Saturday, April 17, 2004 - Page updated at 12:00 AM

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Letters to the editor


Law-enforcement response to Eyman's gathering protects community

Editor, The Times:

As a lifelong citizen of Washington state, I have always taken pride that our state has a vigorous initiative system in our state constitution. That pride began to erode when I saw the initiative process taken over by special interests who use paid signature gatherers to take the place of true citizen involvement ("Petitioner or ID thief?" Times, Local News, April 12).

Regarding "Eyman opponents: Think before you sink" (editorial, April 13) criticizing opponents of Tim Eyman for their tactics, I would say they bring up a valid point. I would propose that a mandatory background check be performed on all paid signature gatherers. If convicted forgers have been involved in signature gathering, what's to prevent a sexual predator from finding a new way to gather information about his intended targets? The petition form gives him instant access to his potential victims' names and addresses!

Sure, Tim Eyman would whine about the unfair added costs to his latest get-rich enterprise. But wouldn't he feel better knowing that these background checks would free him from the horrible nightmare of knowing that one of his "employees" might use his petitions for unthinkable reasons?

Robert Jacoby, Seattle

Receiver off hook

Chris Dugovich, police union president and executive director: It frightens me that you would use the faith I have in law-enforcement officers to further your political aims. I feel you should immediately report this activity to the Public Disclosure Commission, as provided by the laws your officers swear to uphold.

I will be sending another donation to the Eyman initiative today to protect my equal access to the political process in this state.

Arden Gremmert, Carnation

Message erased

The Washington State Council of Police and Sheriffs and the Washington State Council of County and City Employees should be happy to note that its deceitful phone message will have the exact opposite effect it was hoping for.

I usually don't vote for Tim Eyman's initiatives and I usually vote in favor of police, but this time around I am going to vote for Eyman's initiative in protest of the scare tactics used concerning petition-gathering.

Jonathan Jepsen, Tacoma


Jumping the signals

"Seattle's impound law: not fair to too many" (editorial, April 14) misses four very important points.

First, being allowed to drive on the public streets is a privilege, not a right. That privilege is accorded to those who obey the rules and do not endanger other road users, including pedestrians and cyclists.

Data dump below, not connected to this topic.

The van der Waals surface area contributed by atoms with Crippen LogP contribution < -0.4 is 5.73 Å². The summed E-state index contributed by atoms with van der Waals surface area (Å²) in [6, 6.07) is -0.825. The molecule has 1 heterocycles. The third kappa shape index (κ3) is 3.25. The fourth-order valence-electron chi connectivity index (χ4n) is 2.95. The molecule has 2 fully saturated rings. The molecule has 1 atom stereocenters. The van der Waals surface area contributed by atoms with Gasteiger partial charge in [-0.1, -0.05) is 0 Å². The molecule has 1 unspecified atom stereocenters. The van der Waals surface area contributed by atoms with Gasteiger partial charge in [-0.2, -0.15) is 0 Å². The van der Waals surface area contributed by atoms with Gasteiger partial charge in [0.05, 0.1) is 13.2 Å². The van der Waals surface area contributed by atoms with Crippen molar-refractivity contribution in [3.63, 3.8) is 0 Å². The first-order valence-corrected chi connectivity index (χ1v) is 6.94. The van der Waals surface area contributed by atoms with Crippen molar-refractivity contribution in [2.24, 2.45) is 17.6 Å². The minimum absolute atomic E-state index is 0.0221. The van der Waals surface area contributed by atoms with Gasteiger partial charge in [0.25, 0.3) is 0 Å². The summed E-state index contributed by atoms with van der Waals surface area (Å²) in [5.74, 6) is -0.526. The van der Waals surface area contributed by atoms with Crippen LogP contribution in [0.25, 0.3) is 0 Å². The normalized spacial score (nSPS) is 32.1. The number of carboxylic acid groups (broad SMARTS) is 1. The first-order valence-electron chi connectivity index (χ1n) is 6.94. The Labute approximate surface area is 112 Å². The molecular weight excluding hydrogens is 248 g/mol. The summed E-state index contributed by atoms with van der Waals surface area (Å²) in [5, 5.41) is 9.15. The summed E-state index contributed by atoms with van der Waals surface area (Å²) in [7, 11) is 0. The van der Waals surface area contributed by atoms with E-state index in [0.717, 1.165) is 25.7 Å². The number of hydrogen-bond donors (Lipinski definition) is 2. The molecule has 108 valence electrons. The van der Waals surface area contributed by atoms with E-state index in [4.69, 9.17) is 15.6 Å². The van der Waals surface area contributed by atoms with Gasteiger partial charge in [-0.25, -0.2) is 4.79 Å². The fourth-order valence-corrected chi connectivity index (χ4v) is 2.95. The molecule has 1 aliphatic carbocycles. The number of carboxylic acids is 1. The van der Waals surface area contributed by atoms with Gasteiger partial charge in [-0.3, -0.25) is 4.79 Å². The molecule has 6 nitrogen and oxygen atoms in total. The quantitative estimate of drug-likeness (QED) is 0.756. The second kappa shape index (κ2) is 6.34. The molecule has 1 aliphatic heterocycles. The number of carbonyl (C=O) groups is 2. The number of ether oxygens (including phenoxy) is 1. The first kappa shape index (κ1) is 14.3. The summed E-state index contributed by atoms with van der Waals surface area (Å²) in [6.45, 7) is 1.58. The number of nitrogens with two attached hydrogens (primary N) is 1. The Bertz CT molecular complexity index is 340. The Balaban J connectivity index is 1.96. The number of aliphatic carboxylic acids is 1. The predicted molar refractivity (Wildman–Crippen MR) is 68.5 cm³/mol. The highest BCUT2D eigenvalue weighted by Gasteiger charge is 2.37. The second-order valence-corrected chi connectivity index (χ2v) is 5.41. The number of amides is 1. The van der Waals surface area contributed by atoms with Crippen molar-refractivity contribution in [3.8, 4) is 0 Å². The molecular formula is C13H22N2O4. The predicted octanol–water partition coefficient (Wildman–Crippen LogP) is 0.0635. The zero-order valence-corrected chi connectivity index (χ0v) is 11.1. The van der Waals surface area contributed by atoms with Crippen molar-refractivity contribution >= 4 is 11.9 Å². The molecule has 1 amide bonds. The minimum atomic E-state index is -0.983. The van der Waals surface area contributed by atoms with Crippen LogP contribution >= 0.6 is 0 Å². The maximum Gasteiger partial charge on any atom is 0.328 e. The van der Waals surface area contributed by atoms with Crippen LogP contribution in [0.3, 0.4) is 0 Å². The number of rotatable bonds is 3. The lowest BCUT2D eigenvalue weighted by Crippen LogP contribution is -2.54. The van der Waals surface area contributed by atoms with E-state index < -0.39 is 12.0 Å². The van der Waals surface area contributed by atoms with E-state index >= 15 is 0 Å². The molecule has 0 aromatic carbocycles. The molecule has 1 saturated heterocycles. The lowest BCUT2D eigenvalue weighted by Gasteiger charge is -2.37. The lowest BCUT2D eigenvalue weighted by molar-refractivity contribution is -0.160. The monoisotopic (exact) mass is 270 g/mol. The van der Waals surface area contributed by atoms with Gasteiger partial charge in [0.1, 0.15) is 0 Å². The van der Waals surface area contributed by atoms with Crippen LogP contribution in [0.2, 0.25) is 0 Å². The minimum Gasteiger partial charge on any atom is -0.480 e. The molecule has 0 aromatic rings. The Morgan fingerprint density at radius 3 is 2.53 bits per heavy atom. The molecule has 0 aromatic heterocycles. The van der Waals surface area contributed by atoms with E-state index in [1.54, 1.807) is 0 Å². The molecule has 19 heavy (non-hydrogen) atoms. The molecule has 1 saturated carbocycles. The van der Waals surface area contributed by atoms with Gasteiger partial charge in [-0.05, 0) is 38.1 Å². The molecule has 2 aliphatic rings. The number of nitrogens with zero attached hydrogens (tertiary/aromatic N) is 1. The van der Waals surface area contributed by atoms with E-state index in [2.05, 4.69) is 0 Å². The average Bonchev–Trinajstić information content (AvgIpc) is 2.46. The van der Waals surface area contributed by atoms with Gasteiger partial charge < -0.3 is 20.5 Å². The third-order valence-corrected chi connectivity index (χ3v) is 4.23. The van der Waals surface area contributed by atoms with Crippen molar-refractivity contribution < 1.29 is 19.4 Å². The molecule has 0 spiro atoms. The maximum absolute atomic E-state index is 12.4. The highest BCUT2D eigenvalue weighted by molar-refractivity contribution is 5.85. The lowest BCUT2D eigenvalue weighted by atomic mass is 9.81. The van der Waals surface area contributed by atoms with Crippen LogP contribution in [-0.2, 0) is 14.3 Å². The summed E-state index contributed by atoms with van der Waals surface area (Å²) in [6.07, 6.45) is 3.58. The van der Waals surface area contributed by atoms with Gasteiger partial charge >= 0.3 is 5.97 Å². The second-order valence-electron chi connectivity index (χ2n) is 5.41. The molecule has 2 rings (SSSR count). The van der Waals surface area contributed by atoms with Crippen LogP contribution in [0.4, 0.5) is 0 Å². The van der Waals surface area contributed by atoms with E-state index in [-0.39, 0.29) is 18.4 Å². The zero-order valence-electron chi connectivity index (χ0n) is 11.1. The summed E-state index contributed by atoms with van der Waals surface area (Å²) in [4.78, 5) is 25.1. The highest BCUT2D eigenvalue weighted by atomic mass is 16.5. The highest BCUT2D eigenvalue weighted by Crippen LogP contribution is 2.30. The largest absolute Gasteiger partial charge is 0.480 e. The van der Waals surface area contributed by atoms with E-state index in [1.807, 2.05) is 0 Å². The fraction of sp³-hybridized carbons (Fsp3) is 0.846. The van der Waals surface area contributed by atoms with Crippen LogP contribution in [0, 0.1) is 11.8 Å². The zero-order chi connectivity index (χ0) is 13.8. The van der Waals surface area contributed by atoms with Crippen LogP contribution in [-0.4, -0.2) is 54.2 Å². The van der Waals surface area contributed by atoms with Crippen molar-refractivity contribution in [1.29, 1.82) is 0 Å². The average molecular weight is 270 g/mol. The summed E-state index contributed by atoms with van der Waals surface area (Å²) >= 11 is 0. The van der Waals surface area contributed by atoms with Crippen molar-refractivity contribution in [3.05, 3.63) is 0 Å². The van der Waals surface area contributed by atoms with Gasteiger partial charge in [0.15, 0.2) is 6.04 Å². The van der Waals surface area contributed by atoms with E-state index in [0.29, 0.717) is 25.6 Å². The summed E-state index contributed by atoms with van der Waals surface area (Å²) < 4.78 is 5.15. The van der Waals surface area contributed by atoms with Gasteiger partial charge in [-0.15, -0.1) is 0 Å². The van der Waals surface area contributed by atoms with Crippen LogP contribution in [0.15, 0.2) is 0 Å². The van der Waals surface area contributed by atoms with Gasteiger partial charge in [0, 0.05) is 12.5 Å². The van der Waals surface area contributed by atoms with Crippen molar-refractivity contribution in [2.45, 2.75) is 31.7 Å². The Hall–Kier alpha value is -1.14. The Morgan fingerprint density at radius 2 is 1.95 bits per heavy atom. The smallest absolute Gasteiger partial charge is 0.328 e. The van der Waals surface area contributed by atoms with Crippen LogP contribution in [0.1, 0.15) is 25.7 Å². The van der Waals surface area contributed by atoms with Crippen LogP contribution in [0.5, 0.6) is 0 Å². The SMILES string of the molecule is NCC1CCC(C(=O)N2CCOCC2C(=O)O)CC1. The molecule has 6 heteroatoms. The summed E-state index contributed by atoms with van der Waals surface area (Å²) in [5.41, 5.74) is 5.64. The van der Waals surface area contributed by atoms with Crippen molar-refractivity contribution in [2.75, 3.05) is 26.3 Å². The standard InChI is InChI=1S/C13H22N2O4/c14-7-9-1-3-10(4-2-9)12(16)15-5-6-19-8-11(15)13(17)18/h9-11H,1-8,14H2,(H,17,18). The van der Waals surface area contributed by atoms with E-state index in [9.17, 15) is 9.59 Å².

Second, there is a very simple way to avoid getting your car impounded for failing to pay traffic tickets: Follow the rules and you won't get a ticket in the first place!

Third, you mention that the arrested driver may not own the car that gets impounded. Perhaps owners should make sure that anyone they loan their vehicle to is properly licensed and insured. Otherwise, they should accept the consequences.

And fourth, getting these obviously incompetent and irresponsible drivers off the road makes it much safer for the rest of us. Those who can least afford to lose the ability to drive should be extra careful to avoid getting a ticket. It's just not that hard.

William Moritz, Bothell


Trump no mentor

As a 21st-century woman I am disheartened and disgusted that there were no women in the grand finale to "The Apprentice." I am disappointed in this East Coast tycoon who would have set an example to Fortune 500 companies everywhere that a woman is capable of keeping a three-digit paycheck.

Instead, I feel Donald Trump has set a poor 1980s example. He could have shown young women everywhere that they can be intelligent, smart and valued in the corporate environment.

Mr. Trump has trumped me, as he is no longer someone women should look up to.

Cecilie Roaldset, Seattle


Green 'taint

This being tax time, it is fitting to consider the Democrats' continuing bluster about "the rich" not paying their share of taxes. Are these allegations true? Of course, they aren't.

The facts are that "the rich" are the ones who are paying more than their share of the taxes right now! The following figures are from the Internal Revenue Service:

In 2001, the top 1 percent of taxpayers had 17.5 percent of total adjusted gross income — and paid 33.9 percent of total taxes. The top 10 percent of all taxpayers had 43.1 percent of total gross income of all taxpayers — and paid 64.9 percent of all taxes. The bottom 50 percent of taxpayers had 13.8 percent of total gross income — and paid only 3.9 percent of all taxes.

The bottom 50 percent are those with an adjusted gross income of $28,528 or less. Steve Forbes, in his flat-tax proposal, would have exempted these people from paying any tax at all.

Over the past 20 years, "the rich" have been picking up a greater and greater share of the burden. The Democrats can play the "class envy" card all they want, but 'taint true, my friend.

Jonathan Hayes, Seattle


Hell of a tie

One of the most unfortunate things about the president's news conference Tuesday was the wardrobe choice of a tie that flickered under the TV lights, which made him appear to be on fire during his remarks and Q&A.

Hollis Williams, Seattle

Copyright © 2004 The Seattle Times Company


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